History
 


Origins

Blues has evolved from the spare music of poor black laborers into a wide variety of complex styles and subgenres, spawning regional variations across the United States and, later, Europe, Africa and elsewhere. What is now considered "blues" as well as modern "country music" arose at approximately the same time and place during the nineteenth century in the southern United States. Recorded blues and country can be found from as far back as the 1920s, when the popular record industry developed and created marketing categories called "race music" and "hillbilly music" to sell music by and for blacks and whites, respectively. At the time, there was no clear musical division between "blues" and "country," except for the race of the performer, and even that sometimes was documented incorrectly by record companies. While blues emerged from the culture of African-Americans, blues musicians have since emerged world-wide. Studies have situated the origin of "black" spiritual music inside slaves' exposure to their masters' Hebridean-originated gospels. African-American economist and historian Thomas Sowell also notes that the southern, black, ex-slave population was acculturated to a considerable degree by and among their Scots-Irish "redneck" neighbors. However, the findings of Kubik and others also clearly attest to the essential Africanness of many essential aspects of blues expression.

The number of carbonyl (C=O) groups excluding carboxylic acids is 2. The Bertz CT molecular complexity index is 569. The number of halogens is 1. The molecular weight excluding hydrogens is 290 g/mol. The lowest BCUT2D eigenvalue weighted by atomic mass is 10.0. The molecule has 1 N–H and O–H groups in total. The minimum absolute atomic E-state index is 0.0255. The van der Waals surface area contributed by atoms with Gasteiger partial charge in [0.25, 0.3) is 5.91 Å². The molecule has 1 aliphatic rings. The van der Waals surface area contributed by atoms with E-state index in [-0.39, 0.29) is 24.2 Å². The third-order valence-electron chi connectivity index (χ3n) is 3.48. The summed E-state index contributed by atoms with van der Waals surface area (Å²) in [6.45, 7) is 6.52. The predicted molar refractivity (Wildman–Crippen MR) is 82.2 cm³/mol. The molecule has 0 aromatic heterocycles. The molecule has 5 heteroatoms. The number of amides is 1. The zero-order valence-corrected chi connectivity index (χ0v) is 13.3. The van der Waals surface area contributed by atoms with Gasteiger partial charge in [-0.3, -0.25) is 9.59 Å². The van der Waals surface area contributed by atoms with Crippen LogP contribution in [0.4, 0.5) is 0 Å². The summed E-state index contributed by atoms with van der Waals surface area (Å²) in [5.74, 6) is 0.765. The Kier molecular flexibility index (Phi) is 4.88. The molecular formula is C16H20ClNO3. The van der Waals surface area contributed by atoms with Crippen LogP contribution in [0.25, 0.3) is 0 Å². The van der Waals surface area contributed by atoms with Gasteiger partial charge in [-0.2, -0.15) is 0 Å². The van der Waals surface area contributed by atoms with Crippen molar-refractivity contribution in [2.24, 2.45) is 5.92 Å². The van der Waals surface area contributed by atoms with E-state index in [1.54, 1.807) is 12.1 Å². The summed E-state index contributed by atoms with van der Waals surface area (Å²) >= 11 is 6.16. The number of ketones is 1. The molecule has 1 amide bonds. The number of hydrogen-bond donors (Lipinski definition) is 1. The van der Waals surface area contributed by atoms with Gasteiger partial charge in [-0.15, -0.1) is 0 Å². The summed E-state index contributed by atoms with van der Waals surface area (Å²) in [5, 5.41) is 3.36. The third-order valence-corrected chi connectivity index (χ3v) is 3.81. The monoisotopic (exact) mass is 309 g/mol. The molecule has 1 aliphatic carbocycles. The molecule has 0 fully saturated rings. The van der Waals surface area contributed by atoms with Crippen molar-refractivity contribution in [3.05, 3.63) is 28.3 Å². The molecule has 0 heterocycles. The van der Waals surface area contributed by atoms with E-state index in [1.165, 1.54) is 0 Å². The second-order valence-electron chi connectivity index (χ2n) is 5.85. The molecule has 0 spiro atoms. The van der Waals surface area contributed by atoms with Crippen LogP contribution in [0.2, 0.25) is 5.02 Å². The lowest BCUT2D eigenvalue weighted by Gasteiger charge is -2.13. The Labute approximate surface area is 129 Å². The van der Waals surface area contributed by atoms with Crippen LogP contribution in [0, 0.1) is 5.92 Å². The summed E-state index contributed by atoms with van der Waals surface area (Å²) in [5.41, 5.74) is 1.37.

Much has been speculated about the social and economical reasons for the appearance of the blues. The first appearance of the blues is not well defined and is often dated between 1870 and 1900. This period coincides with the emancipation of the slaves and the transition from slavery to sharecropping and small-scale agricultural production in the southern United States. Several scholars characterize the development, which appeared at the turn of the century, as a move from group performances to a more individualized style. They argue that the development of the blues is strongly related to the newly acquired freedom of the slaves. According to Lawrence Levine, "there was a direct relationship between the national ideological emphasis upon the individual, the popularity of Booker T. Washington's teachings, and the rise of the blues. Psychologically, socially, and economically, Negroes were being acculturate in a way that would have been impossible during slavery, and it is hardly surprising that their secular music reflected this as much as their religious music did."

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